Moise Katumbi, the most popular politician in the Democratic Republic of the Congo, according to recent polls, has intervened in the country’s ongoing crisis by calling on the president, Joseph Kabila, to stand down to avoid chaos and bloodshed.
A massive security presence, the suspension of the internet and a wave of arrests appeared to have largely stifled expected opposition protests on Monday against the continuing rule of Kabila.
With less than 12 hours before Kabila’s mandate expired at midnight – launching the vast resource-rich central African state into the political unknown – there were only scattered clashes and standoffs between security forces and opposition protesters in the capital, Kinshasa.
Opposition leaders have repeatedly promised to launch a wave of civil protest on Monday to force Kabila, who took power in 2001 and has won two elections, to step down and most observers expected widespread violence. The constitution does not allow a third term.
Katumbi, the former governor of the southern province of Katanga, called on Kabila to step down before he became “an illegitimate” ruler. “[He] does not want the elections so I am advising him it is still possible to leave a legacy. It is very important … At midnight on [Monday] he will no longer be a legitimate president,” Katumbi told the Guardian in a telephone interview.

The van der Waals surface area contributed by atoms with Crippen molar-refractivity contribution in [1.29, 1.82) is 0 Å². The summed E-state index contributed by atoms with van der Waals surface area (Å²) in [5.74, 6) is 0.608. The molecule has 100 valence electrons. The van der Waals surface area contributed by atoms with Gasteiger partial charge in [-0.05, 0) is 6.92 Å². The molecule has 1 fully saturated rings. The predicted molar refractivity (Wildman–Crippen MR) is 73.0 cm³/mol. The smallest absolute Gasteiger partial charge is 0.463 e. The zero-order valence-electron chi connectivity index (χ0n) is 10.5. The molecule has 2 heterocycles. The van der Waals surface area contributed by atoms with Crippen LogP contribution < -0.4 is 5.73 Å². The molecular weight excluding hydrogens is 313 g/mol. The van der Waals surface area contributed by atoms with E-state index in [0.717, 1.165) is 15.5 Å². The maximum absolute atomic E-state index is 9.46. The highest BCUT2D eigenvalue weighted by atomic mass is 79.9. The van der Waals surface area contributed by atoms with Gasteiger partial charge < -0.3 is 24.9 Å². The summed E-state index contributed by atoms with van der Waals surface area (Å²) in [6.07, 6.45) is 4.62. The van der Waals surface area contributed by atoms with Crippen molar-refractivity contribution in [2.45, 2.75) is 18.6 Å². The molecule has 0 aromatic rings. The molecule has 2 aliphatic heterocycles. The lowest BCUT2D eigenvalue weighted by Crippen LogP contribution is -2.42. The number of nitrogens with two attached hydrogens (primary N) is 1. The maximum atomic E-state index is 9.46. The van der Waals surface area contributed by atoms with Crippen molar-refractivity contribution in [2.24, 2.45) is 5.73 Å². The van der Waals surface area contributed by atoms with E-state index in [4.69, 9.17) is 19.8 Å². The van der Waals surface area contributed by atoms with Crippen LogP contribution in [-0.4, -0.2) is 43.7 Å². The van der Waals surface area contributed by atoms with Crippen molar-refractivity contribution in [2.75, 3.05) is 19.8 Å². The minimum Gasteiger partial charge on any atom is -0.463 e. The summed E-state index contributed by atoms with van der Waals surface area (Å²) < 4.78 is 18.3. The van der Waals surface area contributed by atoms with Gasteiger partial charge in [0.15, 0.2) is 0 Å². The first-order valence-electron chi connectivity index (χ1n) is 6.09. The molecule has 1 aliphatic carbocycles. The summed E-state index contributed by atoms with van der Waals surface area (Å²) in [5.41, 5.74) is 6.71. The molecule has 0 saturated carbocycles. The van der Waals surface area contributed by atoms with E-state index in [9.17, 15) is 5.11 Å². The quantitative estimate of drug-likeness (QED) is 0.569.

Katumbi has been in exile since being convicted on a minor charge of fraud, which supporters say was politically motivated. He said he has no immediate intention of returning to DRC.
“If I want to go back I can go today or tomorrow but I am a man of peace. I do not want my people to die. We want peace to be our priority. [Kabila] can shoot me, jail me, kill me and create more chaos. I don’t want that. I want a peaceful transfer of power,” said Katumbi, who has spent recent weeks traveling between western capitals to rally support.
Critics accuse Kabila of seeking to hold on to power indefinitely, and promised a “trial of strength on the streets” in coming days. Talks between the government and opposition factions are suspended but are scheduled to restart later this week.
Valentin Mubake, chief political adviser to veteran opposition leader Étienne Tshisekedi, said the absence of violence was “the calm before the storm”.